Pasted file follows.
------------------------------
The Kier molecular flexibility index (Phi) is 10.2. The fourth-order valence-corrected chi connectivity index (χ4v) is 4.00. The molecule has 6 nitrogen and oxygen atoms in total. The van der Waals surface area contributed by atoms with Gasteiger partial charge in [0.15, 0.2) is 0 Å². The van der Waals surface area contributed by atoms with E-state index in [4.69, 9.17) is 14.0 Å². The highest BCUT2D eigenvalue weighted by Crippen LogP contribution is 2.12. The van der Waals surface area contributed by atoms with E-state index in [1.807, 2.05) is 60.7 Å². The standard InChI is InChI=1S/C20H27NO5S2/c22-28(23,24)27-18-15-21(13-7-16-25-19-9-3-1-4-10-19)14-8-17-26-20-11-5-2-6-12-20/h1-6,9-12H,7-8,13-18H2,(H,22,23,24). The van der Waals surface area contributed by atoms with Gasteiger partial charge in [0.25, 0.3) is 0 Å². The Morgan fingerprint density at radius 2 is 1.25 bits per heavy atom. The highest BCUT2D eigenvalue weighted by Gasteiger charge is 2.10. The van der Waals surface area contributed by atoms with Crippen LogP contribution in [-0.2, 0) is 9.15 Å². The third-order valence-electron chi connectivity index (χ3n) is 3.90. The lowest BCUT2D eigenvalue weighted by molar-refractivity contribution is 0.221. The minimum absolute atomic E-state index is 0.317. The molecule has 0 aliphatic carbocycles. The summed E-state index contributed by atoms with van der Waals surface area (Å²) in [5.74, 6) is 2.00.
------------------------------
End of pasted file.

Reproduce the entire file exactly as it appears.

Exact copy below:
The Kier molecular flexibility index (Phi) is 10.2. The fourth-order valence-corrected chi connectivity index (χ4v) is 4.00. The molecule has 6 nitrogen and oxygen atoms in total. The van der Waals surface area contributed by atoms with Gasteiger partial charge in [0.15, 0.2) is 0 Å². The van der Waals surface area contributed by atoms with E-state index in [4.69, 9.17) is 14.0 Å². The highest BCUT2D eigenvalue weighted by Crippen LogP contribution is 2.12. The van der Waals surface area contributed by atoms with E-state index in [1.807, 2.05) is 60.7 Å². The standard InChI is InChI=1S/C20H27NO5S2/c22-28(23,24)27-18-15-21(13-7-16-25-19-9-3-1-4-10-19)14-8-17-26-20-11-5-2-6-12-20/h1-6,9-12H,7-8,13-18H2,(H,22,23,24). The van der Waals surface area contributed by atoms with Gasteiger partial charge in [0.25, 0.3) is 0 Å². The Morgan fingerprint density at radius 2 is 1.25 bits per heavy atom. The highest BCUT2D eigenvalue weighted by Gasteiger charge is 2.10. The van der Waals surface area contributed by atoms with Crippen LogP contribution in [-0.2, 0) is 9.15 Å². The third-order valence-electron chi connectivity index (χ3n) is 3.90. The lowest BCUT2D eigenvalue weighted by molar-refractivity contribution is 0.221. The minimum absolute atomic E-state index is 0.317. The molecule has 0 aliphatic carbocycles. The summed E-state index contributed by atoms with van der Waals surface area (Å²) in [5.74, 6) is 2.00.